Bone Regeneration New York

aka GUIDED BONE REGENERATION

Before Guided Tissue Regeneration

Before Guided Tissue Regeneration

In the past, teeth were often removed without placing a bone graft into the site to preserve the shape of the jaw. Once a tooth is missing, the body no longer needs to maintain the width of the jaw which previously accommodated the tooth.  Therefore, the jawbone shrinks in width and the gum tissue follows. This can lead to a deficient jawbone which is too narrow or short to accommodate an implant.

Now, it is possible to preserve the shape of the jawbone at the time of tooth removal and regenerate bone previously lost from prior extractions through bone regeneration.

After Guided Tissue Regeneration

After Guided Tissue Regeneration

Socket preservation is the procedure in which bone grafting is performed during tooth removal. This procedure can result in preservation and augmentation of the bone which surrounds the tooth. Tooth removal must be carried out conservatively to promote fast and pain-free healing. This is best performed using the surgical microscope and microsurgical techniques. The tooth socket is then grafted with a combination of different bone graft materials, each with specific properties, to maximize the amount of bone regeneration. The bone graft is then covered with a type of collagen barrier to contain the graft and separate it from the gum tissue. The gum tissue is then conservatively advanced to reduce the exposure of the graft to the oral environment. Socket preservation usually takes about 1.5-2 hrs to complete. It is generally associated with little discomfort and no swelling. The greatest inconvenience after the procedure is the patient needs to chew softer foods on the opposite side of the mouth for 2-3 weeks. Four months after the procedure the patient is ready for implant placement.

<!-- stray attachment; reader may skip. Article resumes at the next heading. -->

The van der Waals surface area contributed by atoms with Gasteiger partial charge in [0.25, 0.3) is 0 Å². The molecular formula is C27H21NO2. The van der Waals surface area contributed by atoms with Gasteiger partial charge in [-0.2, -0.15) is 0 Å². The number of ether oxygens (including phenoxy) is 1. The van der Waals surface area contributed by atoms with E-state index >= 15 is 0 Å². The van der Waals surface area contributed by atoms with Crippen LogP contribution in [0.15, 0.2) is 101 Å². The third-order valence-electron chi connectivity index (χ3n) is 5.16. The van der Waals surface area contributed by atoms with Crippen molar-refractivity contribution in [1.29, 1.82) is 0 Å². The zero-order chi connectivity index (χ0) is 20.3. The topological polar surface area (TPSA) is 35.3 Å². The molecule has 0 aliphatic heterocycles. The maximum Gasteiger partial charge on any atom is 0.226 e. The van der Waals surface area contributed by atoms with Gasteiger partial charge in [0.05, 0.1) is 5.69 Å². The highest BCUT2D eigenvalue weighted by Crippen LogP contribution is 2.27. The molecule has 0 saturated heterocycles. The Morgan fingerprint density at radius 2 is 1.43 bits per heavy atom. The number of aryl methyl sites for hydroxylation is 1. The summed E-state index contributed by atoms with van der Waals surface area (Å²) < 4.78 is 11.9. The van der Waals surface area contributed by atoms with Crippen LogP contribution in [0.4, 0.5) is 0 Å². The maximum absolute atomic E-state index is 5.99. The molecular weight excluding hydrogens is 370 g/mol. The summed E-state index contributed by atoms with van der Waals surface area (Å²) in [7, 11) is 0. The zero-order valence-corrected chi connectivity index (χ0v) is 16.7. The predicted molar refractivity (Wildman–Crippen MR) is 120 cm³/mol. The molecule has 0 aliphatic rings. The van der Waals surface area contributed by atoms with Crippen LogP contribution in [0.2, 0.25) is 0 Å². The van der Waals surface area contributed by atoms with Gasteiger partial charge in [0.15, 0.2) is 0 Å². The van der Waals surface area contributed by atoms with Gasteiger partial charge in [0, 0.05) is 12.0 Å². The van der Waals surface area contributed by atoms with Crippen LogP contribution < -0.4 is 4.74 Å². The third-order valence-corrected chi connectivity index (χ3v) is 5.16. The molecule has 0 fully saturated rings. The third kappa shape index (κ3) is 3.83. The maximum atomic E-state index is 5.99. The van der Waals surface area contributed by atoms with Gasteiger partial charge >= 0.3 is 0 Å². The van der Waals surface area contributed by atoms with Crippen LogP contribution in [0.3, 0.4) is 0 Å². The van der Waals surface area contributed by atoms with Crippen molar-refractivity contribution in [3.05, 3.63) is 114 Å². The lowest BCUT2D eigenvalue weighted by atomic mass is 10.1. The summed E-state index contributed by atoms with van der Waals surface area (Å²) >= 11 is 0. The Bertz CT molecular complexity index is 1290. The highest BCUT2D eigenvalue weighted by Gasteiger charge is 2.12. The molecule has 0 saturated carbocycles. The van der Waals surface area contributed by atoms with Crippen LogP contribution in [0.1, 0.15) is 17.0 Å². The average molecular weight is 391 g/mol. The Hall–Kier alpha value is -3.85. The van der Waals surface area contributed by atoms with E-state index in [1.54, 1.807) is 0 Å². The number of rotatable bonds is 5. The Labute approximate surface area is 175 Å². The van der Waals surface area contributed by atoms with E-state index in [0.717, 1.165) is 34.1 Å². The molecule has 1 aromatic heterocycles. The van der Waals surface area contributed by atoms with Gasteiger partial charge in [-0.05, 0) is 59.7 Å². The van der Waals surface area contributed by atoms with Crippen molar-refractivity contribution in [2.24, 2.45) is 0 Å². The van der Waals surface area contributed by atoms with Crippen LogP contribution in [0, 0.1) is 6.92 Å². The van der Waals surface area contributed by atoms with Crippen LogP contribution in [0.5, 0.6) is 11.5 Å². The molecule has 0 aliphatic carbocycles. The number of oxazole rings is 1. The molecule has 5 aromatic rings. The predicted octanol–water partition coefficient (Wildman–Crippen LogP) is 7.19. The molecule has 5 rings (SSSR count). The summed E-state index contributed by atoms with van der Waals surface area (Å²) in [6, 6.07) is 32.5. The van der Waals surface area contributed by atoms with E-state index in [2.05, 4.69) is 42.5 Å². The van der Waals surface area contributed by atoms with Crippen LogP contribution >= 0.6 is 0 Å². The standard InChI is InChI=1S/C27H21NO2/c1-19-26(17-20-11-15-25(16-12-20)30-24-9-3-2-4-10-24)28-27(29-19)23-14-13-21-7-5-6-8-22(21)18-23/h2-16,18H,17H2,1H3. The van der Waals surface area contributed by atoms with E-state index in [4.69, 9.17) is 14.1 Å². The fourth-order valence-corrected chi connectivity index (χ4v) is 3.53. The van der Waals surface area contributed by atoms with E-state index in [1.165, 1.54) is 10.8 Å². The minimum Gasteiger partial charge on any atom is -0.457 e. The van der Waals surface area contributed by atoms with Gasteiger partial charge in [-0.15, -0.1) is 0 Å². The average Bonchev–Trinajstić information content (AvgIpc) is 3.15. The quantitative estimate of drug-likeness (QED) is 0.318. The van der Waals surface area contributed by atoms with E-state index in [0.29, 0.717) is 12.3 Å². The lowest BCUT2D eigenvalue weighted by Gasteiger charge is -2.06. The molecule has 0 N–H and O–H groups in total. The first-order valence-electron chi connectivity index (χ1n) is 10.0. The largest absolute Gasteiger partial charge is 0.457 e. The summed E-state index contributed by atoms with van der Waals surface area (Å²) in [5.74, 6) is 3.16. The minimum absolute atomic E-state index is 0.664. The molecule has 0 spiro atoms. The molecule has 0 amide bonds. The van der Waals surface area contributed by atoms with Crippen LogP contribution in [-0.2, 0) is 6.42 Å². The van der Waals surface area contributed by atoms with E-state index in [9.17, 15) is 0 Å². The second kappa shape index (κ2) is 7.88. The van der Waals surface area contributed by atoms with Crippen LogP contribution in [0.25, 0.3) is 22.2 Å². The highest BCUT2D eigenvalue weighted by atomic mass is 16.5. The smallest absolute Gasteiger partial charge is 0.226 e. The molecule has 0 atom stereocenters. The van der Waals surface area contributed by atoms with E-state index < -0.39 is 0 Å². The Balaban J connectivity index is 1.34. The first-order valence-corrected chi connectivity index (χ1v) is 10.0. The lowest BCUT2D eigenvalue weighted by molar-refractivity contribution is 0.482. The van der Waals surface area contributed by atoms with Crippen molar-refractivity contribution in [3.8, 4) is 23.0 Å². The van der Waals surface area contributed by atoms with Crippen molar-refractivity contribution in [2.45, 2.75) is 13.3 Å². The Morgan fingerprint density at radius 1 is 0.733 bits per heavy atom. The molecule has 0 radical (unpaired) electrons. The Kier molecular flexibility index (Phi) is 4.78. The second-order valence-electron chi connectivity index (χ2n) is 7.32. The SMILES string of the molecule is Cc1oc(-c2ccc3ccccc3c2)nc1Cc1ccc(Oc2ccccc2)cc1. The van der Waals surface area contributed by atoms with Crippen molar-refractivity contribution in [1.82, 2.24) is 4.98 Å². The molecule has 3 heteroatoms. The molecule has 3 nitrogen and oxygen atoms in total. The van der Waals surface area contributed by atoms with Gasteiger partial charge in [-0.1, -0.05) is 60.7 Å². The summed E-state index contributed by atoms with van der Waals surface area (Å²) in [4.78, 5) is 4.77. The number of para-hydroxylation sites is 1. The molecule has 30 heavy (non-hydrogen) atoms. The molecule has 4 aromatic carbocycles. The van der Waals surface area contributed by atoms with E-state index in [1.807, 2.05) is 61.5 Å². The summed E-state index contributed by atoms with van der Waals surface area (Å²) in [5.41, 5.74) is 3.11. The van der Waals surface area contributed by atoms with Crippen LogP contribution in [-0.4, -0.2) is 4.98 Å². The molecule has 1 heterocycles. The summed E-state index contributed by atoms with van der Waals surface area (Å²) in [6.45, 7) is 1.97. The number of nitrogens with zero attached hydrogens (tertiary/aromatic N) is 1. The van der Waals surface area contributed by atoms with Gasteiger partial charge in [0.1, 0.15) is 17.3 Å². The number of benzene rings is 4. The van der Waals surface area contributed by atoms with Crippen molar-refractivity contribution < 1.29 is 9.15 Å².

If the patient has already lost bone structure from previously removed teeth and requires regeneration prior to implants, the procedure is very different. As an analogy, pretend the wood floor (bone) under a carpet (gum tissue) has a large hole. The carpet is now displaced into the wood floor. The furniture in the room (pressure from other forces; lips, cheeks, eating) also resides over the hole and places pressure in that spot. In order to restore the hole, the wood floor would need rigid struts to bridge the gap in the floor. A non-rigid material would not be able to withstand the pressure from the carpet and furniture and would collapse. This is often the situation with bone regeneration for implants (guided bone regeneration- GBR).

When bone is lost after tooth removal, this is analogous to the hole in the wood floor. To regenerate the bone, materials are used to maintain the desired shape of the bone under the gums, and a bone graft is placed within that shape. The shape can best be maintained using rigid materials/barriers that are non-resorbable. Non-resorbable materials mean that they are not absorbed by the body and will need to be removed during a secondary procedure. Resorbable materials are used when the amount of bone missing is minimal (a very small hole in the floor). Over time, resorbable materials become compressed from the pressure of the gum tissue, lips, etc, and the desired result is not obtained.

Most practitioners are not comfortable using rigid materials. This is a very technique-sensitive procedure which requires much training, skill and time to perform without complications. Practitioners are also concerned that using non-resorbable materials is more invasive for New York City patients because it is a two-step procedure.

Servicing the New York City area, Dr. Kissel has a method to use these materials with little complications and resulting in excellent bone regeneration. He also uses resorbable materials but only when bone loss is minimal, rigid materials are often the best way to completely restore a bone deficiency.

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